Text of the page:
Sometimes working in IT must feel like being a kid all over again, having to justify to your parents how you spent your allowance money. IT often finds itself between a rock and a hard place as cutbacks require it to justify the return on investment for each expenditure. Unlike departments such as sales and marketing, which can often turn to revenue projections and profits, IT often finds itself trying to demonstrate how a new e-mail system can actually save a company money or how the new database application can increase product reliability. A difficult task, to say the least.
For the hundreds of thousands of IT workers worldwide most of these questions are no-brainers. But for many senior executives seeing the economic benefits of spending millions on a software solution is far from crystal clear.
At a recent Gartner Inc. symposium in Toronto, ITxpo 2001, Hung LeHong, a Toronto-based Gartner research director, spoke about how IT professionals can monitor, maintain and show the value IT can add to all levels of a company, specifically individual business units.
The key to success, as is often the case in the world of high tech, is decidedly low tech: communication.
“Go out there and start talking with your business [unit leaders]…engage in conversation with them,” LeHong said.
Much the way four blindfolded individuals would describe an elephant differently based on the part they touch, business units often measure their own success using specific metrics which don’t carry over very well into other parts of a company. In other words, IT has to start speaking the language of marketing, sales and billing, not the ancient language of geekdom.
LeHong said it is important for IT to take a proactive role in getting out there conversing with all business units to find out how IT can have a positive impact on the various unit’s success.
Twenty years ago this may have been a bit of a dream but today’s IT has its fair share of MBAs while business units have techno-geeks in their midst.
The Esperanto spoken in the halls of the corporate world is a modern techno-capitalism with ROIs, TEIs and KPIs. The larger the company and more dependent it is on technology, the better its IT members better speak the language of business.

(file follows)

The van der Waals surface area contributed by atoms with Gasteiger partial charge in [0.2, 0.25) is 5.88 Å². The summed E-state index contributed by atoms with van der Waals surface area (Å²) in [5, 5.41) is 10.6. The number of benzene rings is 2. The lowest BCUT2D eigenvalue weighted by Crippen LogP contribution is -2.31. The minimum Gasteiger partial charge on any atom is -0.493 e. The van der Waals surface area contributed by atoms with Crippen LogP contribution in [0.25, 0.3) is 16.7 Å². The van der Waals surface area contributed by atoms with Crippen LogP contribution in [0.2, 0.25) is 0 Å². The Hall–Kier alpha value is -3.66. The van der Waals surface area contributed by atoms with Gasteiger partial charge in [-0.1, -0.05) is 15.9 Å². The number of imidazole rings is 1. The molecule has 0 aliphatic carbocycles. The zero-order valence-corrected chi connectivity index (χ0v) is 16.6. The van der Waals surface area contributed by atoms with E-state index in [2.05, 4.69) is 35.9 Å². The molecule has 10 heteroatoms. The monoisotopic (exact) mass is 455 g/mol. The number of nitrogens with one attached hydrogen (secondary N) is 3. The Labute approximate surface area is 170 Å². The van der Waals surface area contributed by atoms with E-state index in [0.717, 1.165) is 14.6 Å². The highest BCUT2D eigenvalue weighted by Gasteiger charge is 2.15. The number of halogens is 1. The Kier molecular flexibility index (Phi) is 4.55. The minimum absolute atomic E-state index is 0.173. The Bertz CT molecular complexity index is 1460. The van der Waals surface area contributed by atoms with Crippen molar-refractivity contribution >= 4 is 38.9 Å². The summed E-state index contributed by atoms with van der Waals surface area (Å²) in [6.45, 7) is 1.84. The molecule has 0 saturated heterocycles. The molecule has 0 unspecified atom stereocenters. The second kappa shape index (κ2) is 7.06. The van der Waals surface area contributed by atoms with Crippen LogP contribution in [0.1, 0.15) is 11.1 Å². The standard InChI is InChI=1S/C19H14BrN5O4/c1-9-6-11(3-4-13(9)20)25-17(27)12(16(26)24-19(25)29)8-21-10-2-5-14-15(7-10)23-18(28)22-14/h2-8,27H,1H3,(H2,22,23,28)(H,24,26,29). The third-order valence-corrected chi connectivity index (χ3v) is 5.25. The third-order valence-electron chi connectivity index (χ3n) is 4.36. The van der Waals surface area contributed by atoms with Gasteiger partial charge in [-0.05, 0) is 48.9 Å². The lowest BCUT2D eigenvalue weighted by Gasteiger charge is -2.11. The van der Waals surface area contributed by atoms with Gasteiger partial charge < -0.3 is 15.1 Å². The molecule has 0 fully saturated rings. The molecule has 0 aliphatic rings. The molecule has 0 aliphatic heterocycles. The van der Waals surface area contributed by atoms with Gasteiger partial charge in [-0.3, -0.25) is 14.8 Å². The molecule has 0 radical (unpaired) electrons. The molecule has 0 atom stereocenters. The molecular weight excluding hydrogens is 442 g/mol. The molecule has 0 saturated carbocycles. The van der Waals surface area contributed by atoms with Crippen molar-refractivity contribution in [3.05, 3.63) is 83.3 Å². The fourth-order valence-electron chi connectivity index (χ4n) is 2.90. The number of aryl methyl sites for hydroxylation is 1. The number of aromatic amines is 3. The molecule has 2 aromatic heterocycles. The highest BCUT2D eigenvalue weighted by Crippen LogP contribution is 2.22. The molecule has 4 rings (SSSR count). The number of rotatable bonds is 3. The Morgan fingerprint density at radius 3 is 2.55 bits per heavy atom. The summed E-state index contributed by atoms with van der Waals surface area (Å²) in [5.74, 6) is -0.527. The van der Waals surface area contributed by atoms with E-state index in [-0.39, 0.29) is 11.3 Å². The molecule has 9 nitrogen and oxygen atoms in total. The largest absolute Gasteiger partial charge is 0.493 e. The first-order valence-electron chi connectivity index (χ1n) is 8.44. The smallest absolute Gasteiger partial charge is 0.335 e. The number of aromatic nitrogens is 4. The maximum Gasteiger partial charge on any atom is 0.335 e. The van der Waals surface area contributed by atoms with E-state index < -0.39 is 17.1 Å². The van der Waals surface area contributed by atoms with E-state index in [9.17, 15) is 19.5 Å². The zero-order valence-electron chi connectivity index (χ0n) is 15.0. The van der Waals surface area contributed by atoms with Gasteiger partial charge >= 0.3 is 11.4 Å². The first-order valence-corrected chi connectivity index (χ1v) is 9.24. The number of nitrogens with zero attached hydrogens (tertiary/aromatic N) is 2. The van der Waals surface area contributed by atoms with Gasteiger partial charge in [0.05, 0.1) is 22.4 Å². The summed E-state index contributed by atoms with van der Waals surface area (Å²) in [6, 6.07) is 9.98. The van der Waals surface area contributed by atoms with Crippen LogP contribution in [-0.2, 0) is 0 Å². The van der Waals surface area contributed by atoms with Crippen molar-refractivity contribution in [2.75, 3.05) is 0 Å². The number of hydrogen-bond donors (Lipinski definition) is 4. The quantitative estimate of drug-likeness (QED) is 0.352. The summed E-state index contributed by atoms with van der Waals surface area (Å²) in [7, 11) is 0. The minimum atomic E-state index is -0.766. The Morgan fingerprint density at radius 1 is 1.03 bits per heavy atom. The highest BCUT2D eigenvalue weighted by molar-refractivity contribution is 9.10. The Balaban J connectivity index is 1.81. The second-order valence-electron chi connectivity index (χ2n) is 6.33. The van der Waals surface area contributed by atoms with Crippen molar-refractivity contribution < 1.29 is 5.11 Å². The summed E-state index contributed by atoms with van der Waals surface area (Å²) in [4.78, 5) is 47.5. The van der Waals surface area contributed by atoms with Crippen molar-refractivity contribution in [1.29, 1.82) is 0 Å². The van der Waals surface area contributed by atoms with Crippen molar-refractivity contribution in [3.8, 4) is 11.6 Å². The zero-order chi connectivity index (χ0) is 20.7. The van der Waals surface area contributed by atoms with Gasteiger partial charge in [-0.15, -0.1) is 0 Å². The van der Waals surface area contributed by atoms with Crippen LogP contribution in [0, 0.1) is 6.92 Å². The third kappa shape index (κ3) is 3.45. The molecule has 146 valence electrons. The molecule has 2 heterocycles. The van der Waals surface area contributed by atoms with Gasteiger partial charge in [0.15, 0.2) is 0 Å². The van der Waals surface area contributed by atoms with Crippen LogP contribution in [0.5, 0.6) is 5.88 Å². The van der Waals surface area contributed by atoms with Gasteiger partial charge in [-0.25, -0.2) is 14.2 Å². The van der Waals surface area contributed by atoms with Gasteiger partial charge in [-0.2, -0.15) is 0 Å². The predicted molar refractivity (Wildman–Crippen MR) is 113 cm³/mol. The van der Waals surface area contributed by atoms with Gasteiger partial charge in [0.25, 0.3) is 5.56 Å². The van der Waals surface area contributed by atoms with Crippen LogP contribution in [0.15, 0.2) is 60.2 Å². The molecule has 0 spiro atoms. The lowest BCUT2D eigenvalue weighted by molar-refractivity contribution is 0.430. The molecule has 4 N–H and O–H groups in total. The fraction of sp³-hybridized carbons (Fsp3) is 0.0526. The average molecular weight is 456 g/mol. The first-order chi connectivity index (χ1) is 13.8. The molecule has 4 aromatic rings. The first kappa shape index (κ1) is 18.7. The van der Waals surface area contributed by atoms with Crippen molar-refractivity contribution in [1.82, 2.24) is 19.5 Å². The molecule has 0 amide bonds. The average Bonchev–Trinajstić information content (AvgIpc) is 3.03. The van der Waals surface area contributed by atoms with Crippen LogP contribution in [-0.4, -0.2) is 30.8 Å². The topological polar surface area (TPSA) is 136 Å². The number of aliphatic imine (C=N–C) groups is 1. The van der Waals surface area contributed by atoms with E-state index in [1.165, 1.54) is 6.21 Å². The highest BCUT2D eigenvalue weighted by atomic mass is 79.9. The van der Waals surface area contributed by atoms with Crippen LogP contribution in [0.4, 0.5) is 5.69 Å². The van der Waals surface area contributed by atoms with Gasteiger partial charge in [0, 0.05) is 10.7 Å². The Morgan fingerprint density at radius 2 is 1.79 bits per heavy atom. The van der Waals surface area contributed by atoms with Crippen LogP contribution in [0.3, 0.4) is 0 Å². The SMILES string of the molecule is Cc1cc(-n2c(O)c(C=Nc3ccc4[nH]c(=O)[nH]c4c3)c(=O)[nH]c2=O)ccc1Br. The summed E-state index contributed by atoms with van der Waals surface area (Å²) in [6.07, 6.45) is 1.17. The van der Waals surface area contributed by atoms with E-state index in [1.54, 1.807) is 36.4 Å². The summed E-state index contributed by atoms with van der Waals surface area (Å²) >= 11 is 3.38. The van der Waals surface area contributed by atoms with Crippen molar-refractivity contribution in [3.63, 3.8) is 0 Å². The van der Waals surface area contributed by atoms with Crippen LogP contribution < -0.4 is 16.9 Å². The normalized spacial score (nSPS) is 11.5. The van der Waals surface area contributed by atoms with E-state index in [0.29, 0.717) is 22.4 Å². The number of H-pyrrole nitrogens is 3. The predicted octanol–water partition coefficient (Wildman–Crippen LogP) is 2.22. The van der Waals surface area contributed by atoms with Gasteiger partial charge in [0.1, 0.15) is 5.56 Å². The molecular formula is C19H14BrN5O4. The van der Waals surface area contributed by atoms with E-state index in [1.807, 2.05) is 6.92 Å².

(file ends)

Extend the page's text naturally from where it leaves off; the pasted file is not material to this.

Al Tinney, senior vice-president personal and commercial banking technology at the Royal Bank in Toronto, sits in on biweekly project management office meetings where they discuss and review projects, and share information and resources.
“On the technology side we have to be fairly conversant with the business (units) and what they are trying to do to make sure, when we are building things and we are buying things, it is actually going to do what they want it to do,” he said.
The Hudson Bay Company also follows this thinking. With 70,000 employees nationwide, of which 500 are in IT, HBC has at its core the desire to have a common corporate focus.
“On the strategic level I still believe it starts with overall agreement of what are the goals and objective of the overall company and getting everyone in alignment on those,” said Gary Davenport, vice-president information services at HBC in Toronto.
The metrics could be sales per square foot or inventory asset utilization, he said. And if everyone understands that, you can always link back your initiatives to them, he added.
On a more tactical note, since marketing and accounts payable will inherently look at key metrics from a different angle, the IT professional can help bridge that gap, Davenport said.
“IT can actually play a very big communication and integration role in servicing both of those users and trying to draw the linkages together.”
Future Shop Ltd, the Vancouver-based electronics company, has seen its common language slowly evolve.
Language has evolved over time and likely will continue to evolve, but the terminology and metrics are jointly established between the business units and their respective business solution managers, with monthly presentations and discussions from these department heads, said Larry Needham, CIO of Future Shop in an e-mail interview with ComputerWorld Canada.
measuring it impact
Once you are all speaking the same language then it becomes easier to start measuring the real value of IT.
LeHong made it clear that IT should focus its efforts on those areas it will have the most impact (please see chart). It is much easier to show value in these areas, he said.
Measure IT success in terms that are relevant and meaningful to each individual business unit, he added.
Admittedly some IT installations are far more difficult to measure than others. The success of a piece of warehouse management software, which can reduce stock levels while keeping shipping on time, is easier to measure than a new corporate portal or e-mail system. Though it is difficult to come up with dollar figures for some implementations, keeping track and noting positive influence on overall corporate strategy is helpful when the budget wars start in earnest, if the economy starts to tail off as many predict.
“For those (difficult to measure implementations) we would loop it back to…the overall intent of our strategy and how…this initiative fits in,” Davenport explained. “Are there intangibles associated with [it] that we can at least lay on the table and quantify to some degree, recognizing that we won’t get cost out, or it won’t add revenue, but that we can still see the contribution of it to (the overall corporate) effort?”
HBC also realizes that IT will have regular maintenance costs and upgrades, like any other part of the company, if it is to keep moving forward to reach its goals.
Future Shop is no different, it also has regular reports which deal with the ongoing value of IT, Needham said.